Strict Liability Exceptions To Negligence Based Liability

There are some exceptions if you have provided a warranty, guarantee, or insurance that the property won't be damaged (since contractual liability is generally strict liability unless otherwise provided by agreement). For example, you might be liable under a lease for any damage in excess of reasonable wear and tear from any cause other than the landlord's negligence.

Sometimes there can be negligence by someone your are responsible for even if you aren't personally negligent (which is called "vicarious liability").

There is strict liability for accidents caused by defective products even in the absence of negligence, and for accidents caused by ultra-hazardous activities (e.g. explosives).

U.S. states are divided about liability for animals that roam free with the main divide being between fence in states (mostly in the eastern U.S. and other more urbanized places) and fence out states (mostly in the west and more wild frontiers).

There are a few other exceptions, but they are rare and somewhat inconsistent between jurisdictions.

Comparative Fault

Also, the modern trend in common law countries is to allocate liability for accidents based upon comparative fault or modified comparative fault. So, everyone who was negligent (including the victim), or would otherwise have had strict liability for the damage, is assigned a percentage of fault (adding up to 100%) that is their share of responsibility for the overall loss. If no one is negligent at all, there is no recovery. In modified comparative fault, if the victim is at least either 50% or 50%+ at fault (depending upon the state), there is no recovery.

Some systems of comparative fault make negligent people who owe money jointly and severally liable with a right to contribution if you pay more than your fair share of the loss. Other systems limit each person's liability to their percentage of fault with no implicit guarantee of other negligent parties who are judgment proof.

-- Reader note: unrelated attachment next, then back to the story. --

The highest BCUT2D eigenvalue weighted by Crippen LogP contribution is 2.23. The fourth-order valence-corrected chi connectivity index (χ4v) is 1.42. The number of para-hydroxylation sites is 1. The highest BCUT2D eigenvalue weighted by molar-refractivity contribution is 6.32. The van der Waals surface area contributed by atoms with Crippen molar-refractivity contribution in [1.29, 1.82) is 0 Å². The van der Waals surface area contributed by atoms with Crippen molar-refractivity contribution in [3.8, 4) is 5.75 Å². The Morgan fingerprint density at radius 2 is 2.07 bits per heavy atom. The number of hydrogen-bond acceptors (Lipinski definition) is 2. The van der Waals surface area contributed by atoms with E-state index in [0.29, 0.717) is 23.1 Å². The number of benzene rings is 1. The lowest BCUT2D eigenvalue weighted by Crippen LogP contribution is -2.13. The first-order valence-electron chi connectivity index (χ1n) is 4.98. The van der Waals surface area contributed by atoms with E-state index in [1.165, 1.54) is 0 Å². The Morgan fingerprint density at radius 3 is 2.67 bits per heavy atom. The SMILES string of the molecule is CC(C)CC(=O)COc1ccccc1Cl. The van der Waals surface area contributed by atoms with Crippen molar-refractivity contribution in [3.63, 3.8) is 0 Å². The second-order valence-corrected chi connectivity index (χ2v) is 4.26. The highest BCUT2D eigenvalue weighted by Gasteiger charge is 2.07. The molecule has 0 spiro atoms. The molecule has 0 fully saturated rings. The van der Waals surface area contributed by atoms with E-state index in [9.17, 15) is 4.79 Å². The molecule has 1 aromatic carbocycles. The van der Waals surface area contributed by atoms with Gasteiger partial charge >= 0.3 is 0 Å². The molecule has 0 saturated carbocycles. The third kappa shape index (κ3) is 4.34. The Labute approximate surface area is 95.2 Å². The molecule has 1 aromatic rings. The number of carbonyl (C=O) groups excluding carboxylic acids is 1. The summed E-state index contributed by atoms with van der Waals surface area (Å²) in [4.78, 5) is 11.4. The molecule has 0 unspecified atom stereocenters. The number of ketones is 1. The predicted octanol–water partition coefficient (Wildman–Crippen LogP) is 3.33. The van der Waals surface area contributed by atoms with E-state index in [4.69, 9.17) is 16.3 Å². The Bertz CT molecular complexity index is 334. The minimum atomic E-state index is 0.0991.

Who Determines Liability And Damages?

In the U.S., and a small number of other jurisdictions, liability and damages are frequently decided by juries (and there is a right to a jury the vast majority of the time even if it isn't always elected). In most common law jurisdictions, liability and damages are always or almost always decided by judges (exceptions apply in perhaps 1% or less of cases).

In Civil Law Countries

In civil law countries (continental Europe, Quebec), the standard of liability for accidents in the absence of special cases like the ones discussed in the common law is that you are liable for damage that is your "fault." See, e.g. this article discussing civil law tort liability under Central American civil codes. It states:

Much like in Europe (think of art. 1382 of the Napoleonic Code), in the Central American civil codes, the concept of tort ordinarily rests on a general clause imposing fault-based liability, though it is possible to identify among these civil codes some interesting variations. For example, only in Honduras (art. 2236) and Panama (art. 1644) tort liability is characterized using elements such as: action or omission, fault or negligence, and obligation to compensate. Whereas, Costa Rica (art.1045) and Nicaragua (art. 2509) add other elements to the characterization, such as fault and imprudence, and in the Nicaraguan text, the notion of malicious acts is also included. The Salvadoran Civil Code (arts. 2065 and 2080) is rooted in the classic construction of delict, quasi-delict or fault, although it also adds features such as malice and negligence. The exception to this trend will be the Guatemalan Civil Code (art. 1645). Although it uses terms such as intention, carelessness or recklessness as defining criteria, this provision is not really describing a fault based liability model, because it contains a rebuttable presumption of fault or negligence.

The civil law concept of tortious fault is not spelled out in great detail in civil codes, although there are a few specific situations that are covered (e.g. bailments when your property is in the possession of another person and collapsing buildings). Civil law countries have instead been developed in legal doctrine in those countries that is not apparent from the civil code text.